Mail Art

The Big Ideas in Small Art show will be concurrent with an exciting exhibition of Mail Art from artists around the world.


Mail art is like a secret society of artists, operating totally under the radar of international art markets. Unlike most other secret societies though, the mail art network is open to anyone who wants to participate.

With roots in the 1950s, largely due to efforts by the artist, Ray Johnson, artists began corresponding with each other, and sending each other small (usually) works of art by mail. Occasionally there were (and still are) mail art “calls”, in which artists were asked to submit something for exhibition in a group show. Typically all submissions will be exhibited, and participants will receive either a printed catalogue, or more commonly today, all submissions will be catalogued and exhibited online.

Mail art has been closely associated with other anti-commercial art movements, particularly with Fluxus. While many Fluxus artists were (and are) mail artists, neither group of artists is part of the other.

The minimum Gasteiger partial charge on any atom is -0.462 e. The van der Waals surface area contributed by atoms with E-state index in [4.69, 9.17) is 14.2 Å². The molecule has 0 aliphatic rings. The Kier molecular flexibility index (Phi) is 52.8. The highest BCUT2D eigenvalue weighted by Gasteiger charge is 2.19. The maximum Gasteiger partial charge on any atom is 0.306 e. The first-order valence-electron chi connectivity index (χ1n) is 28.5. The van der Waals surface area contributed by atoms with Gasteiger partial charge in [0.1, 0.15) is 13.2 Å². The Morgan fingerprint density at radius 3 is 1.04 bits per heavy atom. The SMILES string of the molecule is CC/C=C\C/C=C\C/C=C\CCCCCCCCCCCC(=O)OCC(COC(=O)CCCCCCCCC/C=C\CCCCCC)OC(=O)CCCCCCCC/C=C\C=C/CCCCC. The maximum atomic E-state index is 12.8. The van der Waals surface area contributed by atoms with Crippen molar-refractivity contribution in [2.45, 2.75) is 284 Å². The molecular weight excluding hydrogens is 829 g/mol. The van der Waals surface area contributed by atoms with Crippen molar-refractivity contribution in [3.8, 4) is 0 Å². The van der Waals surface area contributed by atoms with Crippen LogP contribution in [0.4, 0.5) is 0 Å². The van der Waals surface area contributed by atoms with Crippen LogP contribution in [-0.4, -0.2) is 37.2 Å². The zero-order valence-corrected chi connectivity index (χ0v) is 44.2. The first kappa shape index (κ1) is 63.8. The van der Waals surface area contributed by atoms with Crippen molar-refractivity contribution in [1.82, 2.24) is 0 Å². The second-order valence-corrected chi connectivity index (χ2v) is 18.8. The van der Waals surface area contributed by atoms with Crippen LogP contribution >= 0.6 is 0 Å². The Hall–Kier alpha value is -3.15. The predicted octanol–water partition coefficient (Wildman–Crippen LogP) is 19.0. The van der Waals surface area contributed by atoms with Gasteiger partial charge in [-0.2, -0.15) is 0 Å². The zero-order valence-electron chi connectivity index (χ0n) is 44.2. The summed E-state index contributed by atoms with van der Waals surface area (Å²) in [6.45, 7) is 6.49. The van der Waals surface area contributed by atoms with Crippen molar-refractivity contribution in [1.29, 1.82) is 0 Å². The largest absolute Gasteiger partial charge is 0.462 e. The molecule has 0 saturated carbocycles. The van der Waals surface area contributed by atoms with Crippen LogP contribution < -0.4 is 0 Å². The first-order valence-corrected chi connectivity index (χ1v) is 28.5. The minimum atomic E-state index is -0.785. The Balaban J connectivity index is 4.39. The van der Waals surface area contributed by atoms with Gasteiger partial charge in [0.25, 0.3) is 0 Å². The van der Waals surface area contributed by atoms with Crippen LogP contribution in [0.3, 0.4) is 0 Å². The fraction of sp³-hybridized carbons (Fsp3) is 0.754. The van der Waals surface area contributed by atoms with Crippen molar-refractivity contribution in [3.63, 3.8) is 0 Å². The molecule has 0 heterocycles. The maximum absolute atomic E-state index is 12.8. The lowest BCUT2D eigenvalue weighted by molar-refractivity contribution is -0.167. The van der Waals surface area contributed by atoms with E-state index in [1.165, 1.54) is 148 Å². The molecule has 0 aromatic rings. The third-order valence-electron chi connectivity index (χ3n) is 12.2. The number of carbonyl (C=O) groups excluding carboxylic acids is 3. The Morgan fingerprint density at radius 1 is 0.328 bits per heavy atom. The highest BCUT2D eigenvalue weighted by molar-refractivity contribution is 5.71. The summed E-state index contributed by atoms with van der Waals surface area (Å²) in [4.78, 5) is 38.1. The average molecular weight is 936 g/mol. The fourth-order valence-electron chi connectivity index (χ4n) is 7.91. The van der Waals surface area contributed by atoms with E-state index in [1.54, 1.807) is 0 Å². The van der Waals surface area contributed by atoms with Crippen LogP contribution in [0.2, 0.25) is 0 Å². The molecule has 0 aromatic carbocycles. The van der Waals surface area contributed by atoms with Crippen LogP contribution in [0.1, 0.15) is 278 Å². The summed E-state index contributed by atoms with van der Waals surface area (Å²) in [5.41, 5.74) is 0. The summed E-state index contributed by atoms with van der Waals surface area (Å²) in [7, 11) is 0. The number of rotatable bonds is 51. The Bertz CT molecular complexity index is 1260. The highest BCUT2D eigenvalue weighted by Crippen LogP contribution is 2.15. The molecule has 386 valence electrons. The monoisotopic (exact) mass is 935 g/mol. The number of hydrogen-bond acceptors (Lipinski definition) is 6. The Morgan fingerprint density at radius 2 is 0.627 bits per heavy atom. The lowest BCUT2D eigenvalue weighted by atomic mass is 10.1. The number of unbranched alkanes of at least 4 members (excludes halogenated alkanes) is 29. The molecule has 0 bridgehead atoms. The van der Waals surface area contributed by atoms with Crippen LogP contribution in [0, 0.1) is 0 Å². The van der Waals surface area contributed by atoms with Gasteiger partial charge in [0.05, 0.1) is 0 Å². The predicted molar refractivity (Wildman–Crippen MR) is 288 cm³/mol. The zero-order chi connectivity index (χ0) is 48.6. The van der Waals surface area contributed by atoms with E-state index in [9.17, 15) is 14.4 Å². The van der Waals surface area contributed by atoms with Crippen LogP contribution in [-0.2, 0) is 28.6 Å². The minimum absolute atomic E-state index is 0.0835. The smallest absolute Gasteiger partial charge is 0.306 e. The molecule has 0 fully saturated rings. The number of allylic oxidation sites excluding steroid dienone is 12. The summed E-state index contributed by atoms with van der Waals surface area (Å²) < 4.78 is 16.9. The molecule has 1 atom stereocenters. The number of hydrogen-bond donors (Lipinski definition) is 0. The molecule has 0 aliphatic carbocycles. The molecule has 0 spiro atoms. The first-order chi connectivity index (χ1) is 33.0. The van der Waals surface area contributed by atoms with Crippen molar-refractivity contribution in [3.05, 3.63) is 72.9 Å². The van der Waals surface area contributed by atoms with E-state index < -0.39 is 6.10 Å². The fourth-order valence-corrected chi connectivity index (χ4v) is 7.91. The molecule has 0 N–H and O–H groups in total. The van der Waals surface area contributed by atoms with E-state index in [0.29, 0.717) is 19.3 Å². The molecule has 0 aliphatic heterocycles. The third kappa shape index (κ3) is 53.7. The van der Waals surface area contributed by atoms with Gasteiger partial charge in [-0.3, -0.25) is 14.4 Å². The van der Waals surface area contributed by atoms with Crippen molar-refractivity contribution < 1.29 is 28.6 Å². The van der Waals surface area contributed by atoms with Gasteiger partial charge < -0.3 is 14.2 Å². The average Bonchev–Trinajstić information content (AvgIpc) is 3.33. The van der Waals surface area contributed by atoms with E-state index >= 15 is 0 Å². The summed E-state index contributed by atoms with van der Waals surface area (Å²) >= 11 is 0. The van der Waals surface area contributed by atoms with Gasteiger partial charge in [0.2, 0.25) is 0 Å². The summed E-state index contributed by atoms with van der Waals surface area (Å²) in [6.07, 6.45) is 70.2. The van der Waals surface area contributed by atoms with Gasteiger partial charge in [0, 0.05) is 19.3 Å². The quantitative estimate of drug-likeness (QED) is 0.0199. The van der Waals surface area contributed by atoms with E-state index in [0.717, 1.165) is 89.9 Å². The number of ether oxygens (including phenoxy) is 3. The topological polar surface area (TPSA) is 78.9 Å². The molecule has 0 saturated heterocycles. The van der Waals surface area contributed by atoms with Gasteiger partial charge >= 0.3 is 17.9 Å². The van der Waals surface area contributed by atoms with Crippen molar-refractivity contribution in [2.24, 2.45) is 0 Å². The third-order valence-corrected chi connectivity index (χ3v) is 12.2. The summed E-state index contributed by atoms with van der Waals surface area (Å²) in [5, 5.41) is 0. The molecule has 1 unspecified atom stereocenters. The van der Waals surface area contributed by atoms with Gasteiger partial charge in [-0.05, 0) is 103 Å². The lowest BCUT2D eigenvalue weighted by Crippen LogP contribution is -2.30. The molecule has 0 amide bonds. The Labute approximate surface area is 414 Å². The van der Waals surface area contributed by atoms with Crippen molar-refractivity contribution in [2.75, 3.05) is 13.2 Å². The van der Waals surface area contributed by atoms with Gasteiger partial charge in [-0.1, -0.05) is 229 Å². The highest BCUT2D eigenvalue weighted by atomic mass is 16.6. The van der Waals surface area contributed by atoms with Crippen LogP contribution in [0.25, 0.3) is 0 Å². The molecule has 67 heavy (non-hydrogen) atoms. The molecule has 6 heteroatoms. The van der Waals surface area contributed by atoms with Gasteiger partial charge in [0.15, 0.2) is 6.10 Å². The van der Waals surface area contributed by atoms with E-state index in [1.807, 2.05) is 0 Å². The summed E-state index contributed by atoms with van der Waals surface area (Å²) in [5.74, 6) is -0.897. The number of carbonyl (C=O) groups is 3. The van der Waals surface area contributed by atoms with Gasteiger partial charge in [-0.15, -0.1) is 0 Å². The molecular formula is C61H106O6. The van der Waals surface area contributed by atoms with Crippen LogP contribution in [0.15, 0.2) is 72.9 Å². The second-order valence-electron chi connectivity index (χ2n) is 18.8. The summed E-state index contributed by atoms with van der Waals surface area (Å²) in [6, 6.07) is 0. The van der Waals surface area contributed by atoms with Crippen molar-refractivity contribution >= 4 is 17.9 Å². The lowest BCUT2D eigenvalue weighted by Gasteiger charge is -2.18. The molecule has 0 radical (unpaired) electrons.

The “eternal network” of mail artists is informally organized, with no central body to set rules or determine who can participate. But while there are no formal rules to mail art, the community has a set of generally accepted practices, and yes, rules that people are encouraged to abide by. 

Mail Art “Rules”

  • No entry fee
  • No jury
  • No sales
  • No returns
  • All art exhibited

Accepted Practices

  • Art received is generally reciprocated by mail art sent back. This practice is typical, but since network values openness and inclusion so much, reciprocation is always optional, and there should be no expectation of reciprocity when mail art is sent out.
  • Many artists develop themes such that their work is instantly recognizable upon receipt.
  • Reciprocation is never based on western traditions of assigning value to objects. Artists send what they send, and receive what they receive, based entirely on their own artistic practices.
  • Art is retained in the recipients personal collection, and while it should never be sold, it may be donated to institutions, or gifted to other mail artists.
Brain Cell, an ongoing mail art project by Ryusoke Cohen of Japan
Brain Cell, an ongoing mail art project by Ryusoke Cohen of Japan

Mail Art Links



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